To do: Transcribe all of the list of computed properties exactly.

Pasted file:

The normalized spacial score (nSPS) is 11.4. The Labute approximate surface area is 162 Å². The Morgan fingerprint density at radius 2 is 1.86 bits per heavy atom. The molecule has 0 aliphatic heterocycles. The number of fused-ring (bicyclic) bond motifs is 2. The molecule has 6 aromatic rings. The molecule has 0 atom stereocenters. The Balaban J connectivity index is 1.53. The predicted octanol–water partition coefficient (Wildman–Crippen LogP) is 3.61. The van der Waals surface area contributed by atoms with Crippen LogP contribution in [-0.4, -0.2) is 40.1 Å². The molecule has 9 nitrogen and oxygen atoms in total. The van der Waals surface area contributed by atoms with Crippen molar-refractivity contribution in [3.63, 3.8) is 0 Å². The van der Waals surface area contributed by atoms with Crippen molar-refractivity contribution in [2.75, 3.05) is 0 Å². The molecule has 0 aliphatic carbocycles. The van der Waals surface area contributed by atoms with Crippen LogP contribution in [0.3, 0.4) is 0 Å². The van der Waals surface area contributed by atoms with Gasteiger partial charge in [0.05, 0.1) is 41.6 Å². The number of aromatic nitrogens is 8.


The normalized spacial score (nSPS) is 11.4. The Labute approximate surface area is 162 Å². The Morgan fingerprint density at radius 2 is 1.86 bits per heavy atom. The molecule has 0 aliphatic heterocycles. The number of fused-ring (bicyclic) bond motifs is 2. The molecule has 6 aromatic rings. The molecule has 0 atom stereocenters. The Balaban J connectivity index is 1.53. The predicted octanol–water partition coefficient (Wildman–Crippen LogP) is 3.61. The van der Waals surface area contributed by atoms with Crippen LogP contribution in [-0.4, -0.2) is 40.1 Å². The molecule has 9 nitrogen and oxygen atoms in total. The van der Waals surface area contributed by atoms with Crippen molar-refractivity contribution in [3.63, 3.8) is 0 Å². The van der Waals surface area contributed by atoms with Crippen molar-refractivity contribution in [2.75, 3.05) is 0 Å². The molecule has 0 aliphatic carbocycles. The van der Waals surface area contributed by atoms with Crippen LogP contribution in [0.3, 0.4) is 0 Å². The van der Waals surface area contributed by atoms with Gasteiger partial charge in [0.05, 0.1) is 41.6 Å². The number of aromatic nitrogens is 8.